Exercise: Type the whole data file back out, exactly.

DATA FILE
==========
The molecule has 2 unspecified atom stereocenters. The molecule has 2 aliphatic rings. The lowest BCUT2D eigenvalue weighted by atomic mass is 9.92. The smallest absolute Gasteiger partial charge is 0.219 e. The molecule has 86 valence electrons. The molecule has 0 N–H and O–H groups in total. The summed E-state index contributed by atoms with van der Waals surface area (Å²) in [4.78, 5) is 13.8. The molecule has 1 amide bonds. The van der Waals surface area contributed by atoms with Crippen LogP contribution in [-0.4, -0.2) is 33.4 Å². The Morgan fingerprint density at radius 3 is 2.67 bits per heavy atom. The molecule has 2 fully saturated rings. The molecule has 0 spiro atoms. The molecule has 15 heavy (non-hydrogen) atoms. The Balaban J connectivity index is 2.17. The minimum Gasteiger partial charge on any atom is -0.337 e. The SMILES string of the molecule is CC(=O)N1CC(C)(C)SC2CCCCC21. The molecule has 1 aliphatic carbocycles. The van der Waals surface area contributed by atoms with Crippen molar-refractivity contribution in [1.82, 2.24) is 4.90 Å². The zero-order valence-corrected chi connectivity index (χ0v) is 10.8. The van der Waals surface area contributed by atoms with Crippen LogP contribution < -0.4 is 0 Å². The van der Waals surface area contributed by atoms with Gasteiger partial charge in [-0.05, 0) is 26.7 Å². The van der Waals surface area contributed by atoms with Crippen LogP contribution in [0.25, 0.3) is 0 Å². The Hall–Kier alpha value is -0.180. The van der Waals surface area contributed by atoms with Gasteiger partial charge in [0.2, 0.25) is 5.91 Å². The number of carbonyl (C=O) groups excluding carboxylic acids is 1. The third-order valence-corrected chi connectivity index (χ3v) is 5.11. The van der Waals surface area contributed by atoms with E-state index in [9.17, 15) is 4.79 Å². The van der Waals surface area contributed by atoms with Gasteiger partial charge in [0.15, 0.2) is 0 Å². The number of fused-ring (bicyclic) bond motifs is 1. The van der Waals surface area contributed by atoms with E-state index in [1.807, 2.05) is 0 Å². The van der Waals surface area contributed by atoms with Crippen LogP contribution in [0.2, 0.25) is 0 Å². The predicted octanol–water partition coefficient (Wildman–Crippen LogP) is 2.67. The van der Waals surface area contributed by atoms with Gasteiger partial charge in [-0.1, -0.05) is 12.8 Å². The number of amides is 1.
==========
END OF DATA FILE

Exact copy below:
The molecule has 2 unspecified atom stereocenters. The molecule has 2 aliphatic rings. The lowest BCUT2D eigenvalue weighted by atomic mass is 9.92. The smallest absolute Gasteiger partial charge is 0.219 e. The molecule has 86 valence electrons. The molecule has 0 N–H and O–H groups in total. The summed E-state index contributed by atoms with van der Waals surface area (Å²) in [4.78, 5) is 13.8. The molecule has 1 amide bonds. The van der Waals surface area contributed by atoms with Crippen LogP contribution in [-0.4, -0.2) is 33.4 Å². The Morgan fingerprint density at radius 3 is 2.67 bits per heavy atom. The molecule has 2 fully saturated rings. The molecule has 0 spiro atoms. The molecule has 15 heavy (non-hydrogen) atoms. The Balaban J connectivity index is 2.17. The minimum Gasteiger partial charge on any atom is -0.337 e. The SMILES string of the molecule is CC(=O)N1CC(C)(C)SC2CCCCC21. The molecule has 1 aliphatic carbocycles. The van der Waals surface area contributed by atoms with Crippen molar-refractivity contribution in [1.82, 2.24) is 4.90 Å². The zero-order valence-corrected chi connectivity index (χ0v) is 10.8. The van der Waals surface area contributed by atoms with Crippen LogP contribution < -0.4 is 0 Å². The van der Waals surface area contributed by atoms with Gasteiger partial charge in [-0.05, 0) is 26.7 Å². The van der Waals surface area contributed by atoms with Crippen LogP contribution in [0.25, 0.3) is 0 Å². The Hall–Kier alpha value is -0.180. The van der Waals surface area contributed by atoms with Gasteiger partial charge in [0.2, 0.25) is 5.91 Å². The number of carbonyl (C=O) groups excluding carboxylic acids is 1. The third-order valence-corrected chi connectivity index (χ3v) is 5.11. The van der Waals surface area contributed by atoms with E-state index in [9.17, 15) is 4.79 Å². The van der Waals surface area contributed by atoms with Gasteiger partial charge in [0.15, 0.2) is 0 Å². The number of fused-ring (bicyclic) bond motifs is 1. The van der Waals surface area contributed by atoms with E-state index in [1.807, 2.05) is 0 Å². The van der Waals surface area contributed by atoms with Crippen LogP contribution in [0.2, 0.25) is 0 Å². The predicted octanol–water partition coefficient (Wildman–Crippen LogP) is 2.67. The van der Waals surface area contributed by atoms with Gasteiger partial charge in [-0.1, -0.05) is 12.8 Å². The number of amides is 1.